Get ready for Banned Books Week, running September 26 through October 2, and this is the time where we, as readers, can come together to celebrate our simple freedom to read what we want.
Sponsored by a coalition of organizations dedicated to free expression, this annual celebration was launched in 1982 in response to a sudden surge in the number of challenges to books in schools, bookstores, and libraries. It was designed to highlight the value of free and open access to information, and your Abilene Public Library certainly supports your freedom to access the materials you want.
A great quote by Jo Godwin states “A truly great library contains something in it to offend everyone.” Simply put, just because there may be something offensive to you, that doesn’t mean that it might be the exact thing another person needs. Libraries, and library staff, are neutral parties that aren’t here to restrict your access to what you want, but to do what we can to connect you to the materials you need.
The American Library Association always takes this time to look back at the past year, and list the top 10 most challenged books of the year. Compiled by the Office for Intellectual Freedom, this agency is in charge of compiling those lists as reported in the media and submitted by librarians and teachers across the country. If we own it in our collection, follow the link to reserve it and check it out...but whatever you do, visit your library and celebrate the freedom to read whatever you’d like. Especially during Banned Books Week.
- "George" by Alex Gino | Challenged, banned, and restricted for LGBTQIA+ content, conflicting with a religious viewpoint, and not reflecting "the values of our community."
- "Stamped: Racism, Antiracism, and You" by Ibram X. Kendi and Jason Reynolds | Banned and challenged because of the author's public statements and because of claims that the book contains "selective storytelling incidents" and does not encompass racism against all people.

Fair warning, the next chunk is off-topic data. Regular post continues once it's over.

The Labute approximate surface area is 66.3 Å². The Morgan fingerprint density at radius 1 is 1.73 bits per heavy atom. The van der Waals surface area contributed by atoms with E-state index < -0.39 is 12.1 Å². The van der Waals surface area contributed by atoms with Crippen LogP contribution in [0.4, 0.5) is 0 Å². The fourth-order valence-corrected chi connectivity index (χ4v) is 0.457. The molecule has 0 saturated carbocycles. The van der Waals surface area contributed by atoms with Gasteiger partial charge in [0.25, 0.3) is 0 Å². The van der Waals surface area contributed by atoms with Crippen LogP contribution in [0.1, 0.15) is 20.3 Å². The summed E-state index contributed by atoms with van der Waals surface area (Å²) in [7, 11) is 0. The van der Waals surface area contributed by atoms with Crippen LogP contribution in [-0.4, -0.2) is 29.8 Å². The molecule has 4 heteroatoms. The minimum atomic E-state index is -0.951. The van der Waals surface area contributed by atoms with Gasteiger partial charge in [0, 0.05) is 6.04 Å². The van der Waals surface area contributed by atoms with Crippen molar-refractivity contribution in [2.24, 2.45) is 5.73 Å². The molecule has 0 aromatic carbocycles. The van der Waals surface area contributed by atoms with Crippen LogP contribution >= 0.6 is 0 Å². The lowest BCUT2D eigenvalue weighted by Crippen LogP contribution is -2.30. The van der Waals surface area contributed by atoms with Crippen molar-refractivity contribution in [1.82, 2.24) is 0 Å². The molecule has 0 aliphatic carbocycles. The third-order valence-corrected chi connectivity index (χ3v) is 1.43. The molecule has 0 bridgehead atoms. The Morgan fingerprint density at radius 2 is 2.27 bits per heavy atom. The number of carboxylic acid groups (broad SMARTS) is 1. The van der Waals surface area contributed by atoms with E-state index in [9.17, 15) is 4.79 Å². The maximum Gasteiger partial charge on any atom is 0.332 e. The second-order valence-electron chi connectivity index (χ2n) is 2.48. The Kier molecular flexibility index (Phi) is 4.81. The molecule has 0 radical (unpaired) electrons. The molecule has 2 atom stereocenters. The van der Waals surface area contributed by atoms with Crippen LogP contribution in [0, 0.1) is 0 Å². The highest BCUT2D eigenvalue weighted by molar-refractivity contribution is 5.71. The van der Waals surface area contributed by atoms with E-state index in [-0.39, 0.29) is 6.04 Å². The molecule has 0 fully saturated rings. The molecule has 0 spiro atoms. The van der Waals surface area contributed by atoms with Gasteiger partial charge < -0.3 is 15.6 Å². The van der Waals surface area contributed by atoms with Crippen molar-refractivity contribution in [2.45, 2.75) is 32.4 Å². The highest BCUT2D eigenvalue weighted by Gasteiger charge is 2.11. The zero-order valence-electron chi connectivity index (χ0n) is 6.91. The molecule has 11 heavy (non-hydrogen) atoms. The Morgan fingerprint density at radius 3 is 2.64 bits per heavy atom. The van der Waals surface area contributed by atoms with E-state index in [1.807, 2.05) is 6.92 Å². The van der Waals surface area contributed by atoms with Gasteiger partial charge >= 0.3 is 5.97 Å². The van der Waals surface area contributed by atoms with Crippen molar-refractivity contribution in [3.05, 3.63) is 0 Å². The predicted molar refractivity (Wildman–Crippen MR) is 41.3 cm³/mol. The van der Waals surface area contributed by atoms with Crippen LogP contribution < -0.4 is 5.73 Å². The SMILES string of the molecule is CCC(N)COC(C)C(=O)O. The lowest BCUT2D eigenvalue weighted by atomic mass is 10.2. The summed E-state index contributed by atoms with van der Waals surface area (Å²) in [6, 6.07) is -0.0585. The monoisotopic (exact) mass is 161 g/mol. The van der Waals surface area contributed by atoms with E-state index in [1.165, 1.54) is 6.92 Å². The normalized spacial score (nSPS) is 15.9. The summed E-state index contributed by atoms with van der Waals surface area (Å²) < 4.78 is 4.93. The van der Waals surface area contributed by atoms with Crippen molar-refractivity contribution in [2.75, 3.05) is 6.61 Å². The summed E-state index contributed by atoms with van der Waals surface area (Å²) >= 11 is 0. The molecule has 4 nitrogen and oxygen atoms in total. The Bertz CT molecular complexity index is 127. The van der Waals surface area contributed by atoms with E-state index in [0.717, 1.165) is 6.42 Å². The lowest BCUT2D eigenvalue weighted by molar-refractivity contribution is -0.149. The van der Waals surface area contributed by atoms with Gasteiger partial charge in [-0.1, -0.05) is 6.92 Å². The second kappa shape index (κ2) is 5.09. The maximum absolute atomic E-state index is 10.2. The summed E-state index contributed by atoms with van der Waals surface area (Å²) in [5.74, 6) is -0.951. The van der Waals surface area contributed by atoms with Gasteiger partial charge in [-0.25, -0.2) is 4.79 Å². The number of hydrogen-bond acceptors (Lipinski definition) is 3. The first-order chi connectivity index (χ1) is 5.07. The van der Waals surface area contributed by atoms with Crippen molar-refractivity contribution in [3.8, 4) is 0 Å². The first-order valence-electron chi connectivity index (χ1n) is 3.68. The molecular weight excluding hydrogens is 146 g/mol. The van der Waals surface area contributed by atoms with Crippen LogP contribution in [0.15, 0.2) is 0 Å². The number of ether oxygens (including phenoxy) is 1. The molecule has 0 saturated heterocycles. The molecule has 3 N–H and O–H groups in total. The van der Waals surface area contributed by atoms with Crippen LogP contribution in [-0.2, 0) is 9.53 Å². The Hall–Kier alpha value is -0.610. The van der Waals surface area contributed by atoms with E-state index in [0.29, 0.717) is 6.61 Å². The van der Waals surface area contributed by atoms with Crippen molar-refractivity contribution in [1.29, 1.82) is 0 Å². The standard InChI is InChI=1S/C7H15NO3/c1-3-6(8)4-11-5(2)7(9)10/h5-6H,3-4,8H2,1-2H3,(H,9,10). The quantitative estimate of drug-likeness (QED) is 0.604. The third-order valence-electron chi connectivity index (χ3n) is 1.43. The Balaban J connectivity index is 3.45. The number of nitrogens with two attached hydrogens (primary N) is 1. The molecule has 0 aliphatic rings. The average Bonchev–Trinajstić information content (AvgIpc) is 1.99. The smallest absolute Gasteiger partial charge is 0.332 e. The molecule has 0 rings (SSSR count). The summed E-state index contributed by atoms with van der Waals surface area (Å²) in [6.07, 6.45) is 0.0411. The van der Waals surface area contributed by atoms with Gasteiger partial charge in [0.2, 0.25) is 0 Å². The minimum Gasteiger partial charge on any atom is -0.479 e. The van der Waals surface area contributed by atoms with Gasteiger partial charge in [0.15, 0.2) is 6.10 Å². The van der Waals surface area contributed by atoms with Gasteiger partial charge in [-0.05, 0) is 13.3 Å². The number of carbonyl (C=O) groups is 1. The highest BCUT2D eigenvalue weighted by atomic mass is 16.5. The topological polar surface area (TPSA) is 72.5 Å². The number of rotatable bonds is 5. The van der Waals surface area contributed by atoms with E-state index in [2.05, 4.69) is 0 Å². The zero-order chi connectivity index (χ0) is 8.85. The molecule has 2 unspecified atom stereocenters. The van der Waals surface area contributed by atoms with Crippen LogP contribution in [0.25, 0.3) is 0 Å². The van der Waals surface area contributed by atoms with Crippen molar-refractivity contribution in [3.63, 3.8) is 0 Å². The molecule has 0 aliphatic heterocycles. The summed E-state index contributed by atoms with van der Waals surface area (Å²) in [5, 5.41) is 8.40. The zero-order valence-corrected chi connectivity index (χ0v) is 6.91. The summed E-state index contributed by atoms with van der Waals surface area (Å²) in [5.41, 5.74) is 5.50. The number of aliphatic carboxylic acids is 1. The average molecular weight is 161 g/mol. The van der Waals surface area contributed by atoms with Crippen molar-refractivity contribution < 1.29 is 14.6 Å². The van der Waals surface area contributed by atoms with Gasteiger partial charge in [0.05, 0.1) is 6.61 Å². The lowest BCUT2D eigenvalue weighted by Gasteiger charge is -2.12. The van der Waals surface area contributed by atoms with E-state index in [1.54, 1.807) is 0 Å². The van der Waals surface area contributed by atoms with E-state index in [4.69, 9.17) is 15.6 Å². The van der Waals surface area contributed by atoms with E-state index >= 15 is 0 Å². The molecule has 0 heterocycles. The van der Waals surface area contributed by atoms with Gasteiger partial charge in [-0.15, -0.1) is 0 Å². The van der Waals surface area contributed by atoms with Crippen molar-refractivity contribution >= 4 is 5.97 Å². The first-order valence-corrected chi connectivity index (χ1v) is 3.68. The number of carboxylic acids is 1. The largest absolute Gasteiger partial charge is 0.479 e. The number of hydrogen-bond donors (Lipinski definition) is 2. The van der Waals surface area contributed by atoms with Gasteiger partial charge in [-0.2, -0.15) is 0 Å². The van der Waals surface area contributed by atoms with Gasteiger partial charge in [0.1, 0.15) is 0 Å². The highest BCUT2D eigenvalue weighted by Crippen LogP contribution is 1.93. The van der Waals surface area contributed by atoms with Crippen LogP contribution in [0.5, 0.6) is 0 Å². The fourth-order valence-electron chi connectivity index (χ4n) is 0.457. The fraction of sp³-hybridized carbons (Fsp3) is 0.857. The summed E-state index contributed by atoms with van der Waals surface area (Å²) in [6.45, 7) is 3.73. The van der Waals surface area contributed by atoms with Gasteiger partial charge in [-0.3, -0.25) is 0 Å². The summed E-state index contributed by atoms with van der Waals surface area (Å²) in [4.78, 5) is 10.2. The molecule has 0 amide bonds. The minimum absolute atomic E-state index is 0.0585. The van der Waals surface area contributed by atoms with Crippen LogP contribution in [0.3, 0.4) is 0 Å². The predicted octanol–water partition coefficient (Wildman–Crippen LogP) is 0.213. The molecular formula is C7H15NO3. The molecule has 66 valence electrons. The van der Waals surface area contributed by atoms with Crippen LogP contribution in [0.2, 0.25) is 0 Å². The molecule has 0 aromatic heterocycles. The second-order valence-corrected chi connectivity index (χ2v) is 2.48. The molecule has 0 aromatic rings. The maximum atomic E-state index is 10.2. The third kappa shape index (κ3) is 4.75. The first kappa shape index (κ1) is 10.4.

- "All American Boys" by Jason Reynolds and Brendan Kiely | Banned and challenged for profanity, drug use, and alcoholism and because it was thought to promote antipolice views, contain divisive topics, and be "too much of a sensitive matter right now."
- "Speak" by Laurie Halse Anderson | Banned, challenged, and restricted because it was thought to contain a political viewpoint, it was claimed to be biased against male students, and it included rape and profanity.
- "The Absolutely True Diary of a Part-Time Indian" by Sherman Alexie | Banned and challenged for profanity, sexual references, and allegations of sexual misconduct on the part of the author.
- "Something Happened in Our Town: A Child's Story About Racial Injustice" by Marianne Celano, Marietta Collins and Ann Hazzard | Challenged for "divisive language" and because it was thought to promote antipolice views.
- "To Kill a Mockingbird" by Harper Lee | Banned and challenged for racial slurs and their negative effect on students, featuring a "white savior" character, and its perception of the Black experience.
- "Of Mice and Men" by John Steinbeck | Banned and challenged for racial slurs and racist stereotypes and their negative effect on students.
- "The Bluest Eye" by Toni Morrison | Banned and challenged because it was considered sexually explicit and depicts child sexual abuse.
- "The Hate U Give" by Angie Thomas | Challenged for profanity, and because it was thought to promote an antipolice message.